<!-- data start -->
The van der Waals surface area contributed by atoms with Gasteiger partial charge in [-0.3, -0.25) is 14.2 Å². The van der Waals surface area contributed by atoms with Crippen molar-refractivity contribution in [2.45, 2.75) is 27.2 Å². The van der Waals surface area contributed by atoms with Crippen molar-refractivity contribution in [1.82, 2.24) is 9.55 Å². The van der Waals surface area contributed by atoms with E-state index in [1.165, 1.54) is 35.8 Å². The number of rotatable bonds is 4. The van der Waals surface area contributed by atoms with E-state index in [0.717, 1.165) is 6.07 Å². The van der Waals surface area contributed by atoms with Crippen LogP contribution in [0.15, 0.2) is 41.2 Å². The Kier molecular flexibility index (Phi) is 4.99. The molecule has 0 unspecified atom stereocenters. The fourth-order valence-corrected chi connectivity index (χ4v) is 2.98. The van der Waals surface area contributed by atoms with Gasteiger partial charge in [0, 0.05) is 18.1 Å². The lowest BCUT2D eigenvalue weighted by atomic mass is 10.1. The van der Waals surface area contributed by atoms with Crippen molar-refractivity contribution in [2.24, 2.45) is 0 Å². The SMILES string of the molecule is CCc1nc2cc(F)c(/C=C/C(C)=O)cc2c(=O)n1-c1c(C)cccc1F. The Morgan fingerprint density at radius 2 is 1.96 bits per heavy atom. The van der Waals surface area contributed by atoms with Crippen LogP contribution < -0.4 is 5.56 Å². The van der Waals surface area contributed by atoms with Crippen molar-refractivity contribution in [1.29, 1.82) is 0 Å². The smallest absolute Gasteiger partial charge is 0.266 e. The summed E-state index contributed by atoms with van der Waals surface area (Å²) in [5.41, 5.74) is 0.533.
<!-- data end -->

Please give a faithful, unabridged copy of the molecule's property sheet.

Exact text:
The van der Waals surface area contributed by atoms with Gasteiger partial charge in [-0.3, -0.25) is 14.2 Å². The van der Waals surface area contributed by atoms with Crippen molar-refractivity contribution in [2.45, 2.75) is 27.2 Å². The van der Waals surface area contributed by atoms with Crippen molar-refractivity contribution in [1.82, 2.24) is 9.55 Å². The van der Waals surface area contributed by atoms with E-state index in [1.165, 1.54) is 35.8 Å². The number of rotatable bonds is 4. The van der Waals surface area contributed by atoms with E-state index in [0.717, 1.165) is 6.07 Å². The van der Waals surface area contributed by atoms with Crippen LogP contribution in [0.15, 0.2) is 41.2 Å². The Kier molecular flexibility index (Phi) is 4.99. The molecule has 0 unspecified atom stereocenters. The fourth-order valence-corrected chi connectivity index (χ4v) is 2.98. The van der Waals surface area contributed by atoms with Gasteiger partial charge in [0, 0.05) is 18.1 Å². The lowest BCUT2D eigenvalue weighted by atomic mass is 10.1. The van der Waals surface area contributed by atoms with Crippen molar-refractivity contribution in [2.24, 2.45) is 0 Å². The SMILES string of the molecule is CCc1nc2cc(F)c(/C=C/C(C)=O)cc2c(=O)n1-c1c(C)cccc1F. The Morgan fingerprint density at radius 2 is 1.96 bits per heavy atom. The van der Waals surface area contributed by atoms with Crippen LogP contribution < -0.4 is 5.56 Å². The van der Waals surface area contributed by atoms with Crippen molar-refractivity contribution in [1.29, 1.82) is 0 Å². The smallest absolute Gasteiger partial charge is 0.266 e. The summed E-state index contributed by atoms with van der Waals surface area (Å²) in [5.41, 5.74) is 0.533.